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From Anonymous Types to Lambda Expression (Sample)

From Anonymous Types to Lambda Expression (Sample)

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I decided to post a short sample taken from the C# 3.0 Enhancements & LINQ HOL I hold last week.

C# 2.0 introduced the concept of anonymous methods, which allow code blocks to be written “in-line” where delegate values are expected.

Lambda Expressions provide a more concise, functional syntax for writing anonymous methods. They end up being super useful when writing LINQ query expressions – since they provide a very compact and type-safe way to write functions that can be passed as arguments for subsequent evaluation. But let’s start from the beginning …

You first need to create a new C# Console Application using Visual Studio 2008. Use NewLanguageFeatures as project name. Once you have created the project, define the Customer class and inside the generated Program class create a new method called CreateCustomers that creates a list of Customers.

public class Customer

{

    public int CustomerID { get; private set; }

    public string Name { get; set; }

    public string City { get; set; }

 

    public Customer()

    {

    }

 

    public Customer(int ID)

    {

         CustomerID = ID;

    }

 

    public override string ToString()

    {

         return Name + "\t" + City;

    }

}

 

public class Customer

{

    static List<Customer> CreateCustomers()

    {

      return new List<Customer>

         {

         new Customer(1) { Name ="Ken Casada", City="Zürich"},

         new Customer(2) { Name ="Maria Anders", City="Berlin"},

         new Customer(3) { Name ="Laurance Lebi", City="Paris"},

         new Customer(4) { Name ="Ann Devon", City="London"},

         new Customer(5) { Name ="Paolo Accorti", City="Torino"},

         new Customer(6) { Name ="Franz Wilson", City="Portland"},

         new Customer(7) { Name ="Simon Crowther", City="London"},

         new Customer(8) { Name ="Elisabeth Brown", City="London"}

        };

    }

}

 

Suppose now you wanted to find all the customers in a given city. To do this write a method (FindCustomerByCityOption1) that takes a list of customers and a city, and returns only a list of customers located in the specific city.

To do this, first update the Main method to use the 2 methods (CreateCustomers and FindCustomerByCityOption1) as shown in the following code:

static void Main(string[] args)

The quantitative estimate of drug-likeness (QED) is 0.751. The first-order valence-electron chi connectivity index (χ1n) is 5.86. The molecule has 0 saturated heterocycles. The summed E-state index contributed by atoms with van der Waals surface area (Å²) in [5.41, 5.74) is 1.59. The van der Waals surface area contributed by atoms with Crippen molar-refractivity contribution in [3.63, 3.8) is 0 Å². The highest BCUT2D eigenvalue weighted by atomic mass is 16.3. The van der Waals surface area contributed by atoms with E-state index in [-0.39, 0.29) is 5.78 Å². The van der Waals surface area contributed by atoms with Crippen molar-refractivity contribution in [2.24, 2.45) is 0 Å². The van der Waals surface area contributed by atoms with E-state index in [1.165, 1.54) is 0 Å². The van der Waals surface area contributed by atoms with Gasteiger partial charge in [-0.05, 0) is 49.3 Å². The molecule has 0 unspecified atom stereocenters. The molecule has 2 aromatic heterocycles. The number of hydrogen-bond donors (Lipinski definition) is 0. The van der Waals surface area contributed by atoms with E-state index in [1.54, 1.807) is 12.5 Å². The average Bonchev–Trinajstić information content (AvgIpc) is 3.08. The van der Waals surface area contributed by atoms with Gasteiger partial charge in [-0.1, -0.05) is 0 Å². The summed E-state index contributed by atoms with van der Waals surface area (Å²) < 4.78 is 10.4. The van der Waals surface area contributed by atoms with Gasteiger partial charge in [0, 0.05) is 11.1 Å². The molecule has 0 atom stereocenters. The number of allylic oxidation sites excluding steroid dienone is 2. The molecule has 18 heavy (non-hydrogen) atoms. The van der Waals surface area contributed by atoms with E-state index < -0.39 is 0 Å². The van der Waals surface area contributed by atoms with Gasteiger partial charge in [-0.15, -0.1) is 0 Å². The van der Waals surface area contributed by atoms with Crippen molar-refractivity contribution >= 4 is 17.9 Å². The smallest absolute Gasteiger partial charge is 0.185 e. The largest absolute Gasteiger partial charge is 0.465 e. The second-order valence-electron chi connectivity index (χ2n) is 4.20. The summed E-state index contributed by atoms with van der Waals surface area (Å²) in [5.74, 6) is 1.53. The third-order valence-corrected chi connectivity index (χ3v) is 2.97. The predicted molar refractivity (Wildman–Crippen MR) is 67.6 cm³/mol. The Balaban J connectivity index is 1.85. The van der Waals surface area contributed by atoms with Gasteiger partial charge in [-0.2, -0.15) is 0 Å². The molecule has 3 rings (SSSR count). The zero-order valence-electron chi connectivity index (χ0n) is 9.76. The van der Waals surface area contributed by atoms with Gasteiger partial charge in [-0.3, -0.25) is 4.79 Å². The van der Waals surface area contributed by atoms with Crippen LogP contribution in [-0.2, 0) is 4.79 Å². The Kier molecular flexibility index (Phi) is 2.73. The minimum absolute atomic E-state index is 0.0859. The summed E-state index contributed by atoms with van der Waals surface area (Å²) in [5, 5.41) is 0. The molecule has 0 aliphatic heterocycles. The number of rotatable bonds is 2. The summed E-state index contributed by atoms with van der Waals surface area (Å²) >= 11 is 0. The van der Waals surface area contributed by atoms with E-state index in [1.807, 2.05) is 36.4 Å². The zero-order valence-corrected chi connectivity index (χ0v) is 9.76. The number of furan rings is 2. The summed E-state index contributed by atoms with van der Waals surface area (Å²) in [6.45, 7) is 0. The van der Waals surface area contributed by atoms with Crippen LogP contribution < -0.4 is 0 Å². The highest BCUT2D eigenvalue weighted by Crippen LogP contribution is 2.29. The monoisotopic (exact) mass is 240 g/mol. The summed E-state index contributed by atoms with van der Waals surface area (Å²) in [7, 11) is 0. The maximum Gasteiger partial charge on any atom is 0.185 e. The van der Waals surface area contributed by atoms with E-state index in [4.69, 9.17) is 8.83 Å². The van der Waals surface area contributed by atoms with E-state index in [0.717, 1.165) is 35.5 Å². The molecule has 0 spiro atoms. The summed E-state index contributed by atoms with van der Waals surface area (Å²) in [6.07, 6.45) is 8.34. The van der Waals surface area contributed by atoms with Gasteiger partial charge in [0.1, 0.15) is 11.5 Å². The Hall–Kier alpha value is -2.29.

{

    var customers = CreateCustomers();

 

    foreach (var c in FindCustomersByCityOption1(customers, "London"))

         Console.WriteLine(c);

 

    Console.ReadLine();

}

 

Define the FindCustomersByCityOption1 (which will use a quite old syntax) inside the program class.

public static List<Customer> FindCustomersByCityOption1

                             (
                                List<Customer> customers, string city

                             )

{

   FilterCustDelegate myDelegate = new FilterCustDelegate(FilterCustMethod);

 

   return customers.FindCustomersByCity(myDelegate, city);

}

As you can note from the above code, the FindCustomerByCityOption1 method uses a delegate of type FilterCustDelegate, which is initialized with the FilterCustMethod method. The delegate (and the method of course) takes a Customer object and a string variable (representing the city) and returns a boolean value indicating if the current customer is located in the specified city.

Define now the FilterCustDelegate inside the NewLanguageFeatures namespace and the FilterCustMethod in the Program class as shown in the following code:

namespace NewLanguageFeatures

{

    public delegate bool FilterCustDelegate(Customer c, string s);

   

}

class Program

{

    public static bool FilterCustMethod(Customer c, string city)

    {

       return c.City == city;

    }


 

You still need to define the FindCustomersByCity method (called inside the FindCustomersByCityOption1 method you created before) inside a new Extensions class (to be defined inside the NewLanguageFeatures namespace)  as shown in the following code:

public static class Extensions

{

    public static List<Customer> FindCustomersByCity

                                 (